Rate Your Ride Feedback put into Action: 11 and 35 Line Adjustments

by MTA Rate Your Ride on March 1, 2013

Riders have been asking: “what on earth is Rate Your Ride doing with all that data?” Well, we are glad you asked!

Let’s start out by saying that making changes to improve the transit service is no easy task. The MTA’s transit network is big, complex, and has a lot of moving parts.

Many riders don’t realize that we provide over 370,000 rides on an average weekday and over 112 million rides in a year (that is 19 times the entire population of Maryland). During our peak periods, we are operating over 1,350 vehicles throughout the MTA’s service area. Needless to say, that is a lot of people, vehicles, and trips all moving around our system, each and every day. When there is a problem with one of our transit lines, vehicles, or staff, it can take a lot to identify root causes and a lot of time and money to create a solution.

If you read our preliminary report, you know we used Rate Your Ride and other data sources to identify several key issues to be addressed. For example, overall, bus lines 11 and 35 had the most unfavorable performance when we looked at both customer-provided and internal data.

The MTA then dedicated substantial resources to studying these lines, collecting information from drivers and customers, and then crafting some solutions that we think will help them perform better for our customers.

On February 10, 2013, we enacted two major improvements on these lines:

  1. We consolidated bus stops on these lines (see the detail here) to reduce the number of times the bus has to slow down, stop, wait, and then try to re-enter traffic.

2. We adjusted the schedules on these lines. (new 11 line schedule  |  new 35 line schedule)

 

What does that mean,”adjusted the schedules?” That means that we have assessed the actual running times for these lines and compared them to the scheduled running times. (The phrase running time refers to the amount of time it takes a bus to get from POINT A to POINT B.) This may sound like a simple task, but it takes a lot of time. Running times vary across different combinations of service days (e.g., weekdays vs. Sundays or Saturdays), time periods (e.g., rush hour vs. non-rush vs. late night), directions (e.g., inbound vs. outbound), and locations (e.g., last segment of line vs. middle segment). When scheduled running times do not match actual running times, that results in a late bus (or, on some occasions, an early bus).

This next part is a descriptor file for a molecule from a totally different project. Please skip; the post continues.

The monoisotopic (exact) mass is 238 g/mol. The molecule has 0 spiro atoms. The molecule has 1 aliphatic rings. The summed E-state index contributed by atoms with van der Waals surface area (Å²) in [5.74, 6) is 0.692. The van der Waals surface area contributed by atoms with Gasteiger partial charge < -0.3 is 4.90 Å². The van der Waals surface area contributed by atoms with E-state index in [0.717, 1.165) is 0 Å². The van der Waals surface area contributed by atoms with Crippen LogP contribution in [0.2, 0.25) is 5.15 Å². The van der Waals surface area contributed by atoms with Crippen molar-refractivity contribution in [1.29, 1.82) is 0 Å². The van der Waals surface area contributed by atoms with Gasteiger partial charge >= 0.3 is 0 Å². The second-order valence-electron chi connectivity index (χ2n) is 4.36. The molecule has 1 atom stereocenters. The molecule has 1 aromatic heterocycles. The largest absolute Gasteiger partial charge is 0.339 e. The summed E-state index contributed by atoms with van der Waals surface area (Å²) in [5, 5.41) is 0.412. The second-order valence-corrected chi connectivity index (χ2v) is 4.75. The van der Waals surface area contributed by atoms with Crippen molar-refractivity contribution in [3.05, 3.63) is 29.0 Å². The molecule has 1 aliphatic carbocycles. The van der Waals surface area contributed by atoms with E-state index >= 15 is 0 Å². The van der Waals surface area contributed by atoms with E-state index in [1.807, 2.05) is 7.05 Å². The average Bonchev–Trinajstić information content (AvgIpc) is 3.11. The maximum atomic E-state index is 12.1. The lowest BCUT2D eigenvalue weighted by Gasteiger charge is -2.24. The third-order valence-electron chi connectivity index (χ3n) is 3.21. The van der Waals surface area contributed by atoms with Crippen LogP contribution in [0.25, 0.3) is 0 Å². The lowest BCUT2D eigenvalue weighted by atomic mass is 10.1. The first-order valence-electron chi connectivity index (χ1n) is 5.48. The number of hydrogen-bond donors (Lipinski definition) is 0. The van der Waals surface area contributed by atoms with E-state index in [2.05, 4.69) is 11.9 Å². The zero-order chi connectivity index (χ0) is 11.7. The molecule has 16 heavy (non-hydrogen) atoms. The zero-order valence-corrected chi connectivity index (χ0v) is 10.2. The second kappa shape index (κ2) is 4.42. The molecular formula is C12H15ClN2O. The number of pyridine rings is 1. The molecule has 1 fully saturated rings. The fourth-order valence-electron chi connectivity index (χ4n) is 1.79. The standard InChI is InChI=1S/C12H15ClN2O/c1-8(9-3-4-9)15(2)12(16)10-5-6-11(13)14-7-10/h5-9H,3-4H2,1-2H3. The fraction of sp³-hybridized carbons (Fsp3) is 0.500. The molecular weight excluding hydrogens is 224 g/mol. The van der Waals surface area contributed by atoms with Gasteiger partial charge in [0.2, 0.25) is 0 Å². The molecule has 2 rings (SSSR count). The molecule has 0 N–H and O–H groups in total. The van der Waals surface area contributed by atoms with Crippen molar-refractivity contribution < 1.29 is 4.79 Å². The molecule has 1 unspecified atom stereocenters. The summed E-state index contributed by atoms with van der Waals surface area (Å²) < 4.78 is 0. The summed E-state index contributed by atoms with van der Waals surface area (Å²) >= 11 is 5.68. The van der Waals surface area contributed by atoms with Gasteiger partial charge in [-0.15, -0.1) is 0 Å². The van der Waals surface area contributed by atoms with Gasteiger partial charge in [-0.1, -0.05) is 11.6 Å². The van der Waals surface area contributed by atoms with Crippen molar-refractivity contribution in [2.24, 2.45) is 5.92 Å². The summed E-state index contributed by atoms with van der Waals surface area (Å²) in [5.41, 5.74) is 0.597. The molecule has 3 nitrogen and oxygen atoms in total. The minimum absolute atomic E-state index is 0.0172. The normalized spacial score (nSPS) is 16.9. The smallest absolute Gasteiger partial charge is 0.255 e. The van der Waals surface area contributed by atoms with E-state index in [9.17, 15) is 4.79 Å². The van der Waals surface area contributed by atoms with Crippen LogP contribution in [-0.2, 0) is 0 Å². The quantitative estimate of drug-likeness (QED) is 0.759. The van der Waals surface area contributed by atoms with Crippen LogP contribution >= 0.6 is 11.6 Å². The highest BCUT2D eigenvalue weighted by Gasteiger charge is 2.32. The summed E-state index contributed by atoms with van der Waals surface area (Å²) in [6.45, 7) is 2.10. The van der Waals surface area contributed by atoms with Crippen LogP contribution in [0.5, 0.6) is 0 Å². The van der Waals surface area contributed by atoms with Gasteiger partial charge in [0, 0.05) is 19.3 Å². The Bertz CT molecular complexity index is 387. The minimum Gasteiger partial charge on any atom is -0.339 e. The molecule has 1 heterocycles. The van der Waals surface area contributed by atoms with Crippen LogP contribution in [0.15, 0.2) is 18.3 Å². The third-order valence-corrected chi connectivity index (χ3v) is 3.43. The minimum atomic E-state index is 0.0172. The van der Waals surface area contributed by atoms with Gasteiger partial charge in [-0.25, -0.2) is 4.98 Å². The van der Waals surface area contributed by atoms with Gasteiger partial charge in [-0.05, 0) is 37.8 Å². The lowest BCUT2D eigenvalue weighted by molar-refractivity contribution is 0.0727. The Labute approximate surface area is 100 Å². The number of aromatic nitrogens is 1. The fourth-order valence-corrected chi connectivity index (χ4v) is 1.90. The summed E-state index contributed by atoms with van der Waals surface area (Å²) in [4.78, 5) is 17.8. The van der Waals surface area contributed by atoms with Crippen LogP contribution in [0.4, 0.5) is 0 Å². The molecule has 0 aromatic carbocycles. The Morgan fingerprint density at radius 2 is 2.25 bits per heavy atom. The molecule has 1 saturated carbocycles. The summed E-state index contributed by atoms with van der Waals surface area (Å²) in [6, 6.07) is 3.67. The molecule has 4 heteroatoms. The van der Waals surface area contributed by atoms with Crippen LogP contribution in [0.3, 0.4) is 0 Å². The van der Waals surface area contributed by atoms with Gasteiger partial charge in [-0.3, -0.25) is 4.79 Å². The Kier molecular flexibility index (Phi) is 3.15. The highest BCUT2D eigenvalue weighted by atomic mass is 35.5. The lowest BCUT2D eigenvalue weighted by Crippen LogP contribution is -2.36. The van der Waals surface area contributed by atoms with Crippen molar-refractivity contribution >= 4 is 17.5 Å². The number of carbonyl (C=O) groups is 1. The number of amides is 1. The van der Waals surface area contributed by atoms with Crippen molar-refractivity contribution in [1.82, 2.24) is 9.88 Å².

Let’s take the 11 line, which runs from Towson to Canton, as an example. From that example let’s take just one segment of the line – from Charles St. and Redwood St. to Charles St. and 33rd St.
View Larger Map

This trip is a distance of 2.8 miles and the running time is 14 minutes by transit, without a traffic backlog. But, as anyone using Charles St. during the evening rush hour knows, Charles St. can become quite clogged. So, the MTA adds about 7 minutes to this scheduled running time during the evening rush hour, because, on average, the same exact trip taken at a different time of day actually does take longer.

Late evening running time = 14 minutes; evening rush hour running time = 21 minutes… Same stretch of road, same bus line, same direction, but different times of the day. (Check it out for yourself, click on “View Larger Map” above and use the Google trip planner to try out several different departure times and see how the running times change.)

If the MTA didn’t decrease the evening running time to 14 minutes in the late evening, then our buses would be running early (or the drivers would have to drive slower than traffic allowed). On the other hand, if the MTA didn’t increase the rush hour running time, then our buses would be running late. So, we have to find the optimal scheduled running time that provides “just enough” time to reflect what usually happens in reality.

Riders of the 11 and 35: we hope that you’ll find the buses on time more often (give or take a few minutes). We’ll be doing follow-up analyses to determine whether our changes produced the desired effect. Keep rating your rides and providing the data that helps us set priorities about what to improve next.

Riders of other lines: We haven’t forgotten about you! Change takes time and data. Keep rating your rides and let us know how we’re doing.

We’re finalizing the data from our most recent schedule period, which ended on Feb. 9th. Please, stay tuned!

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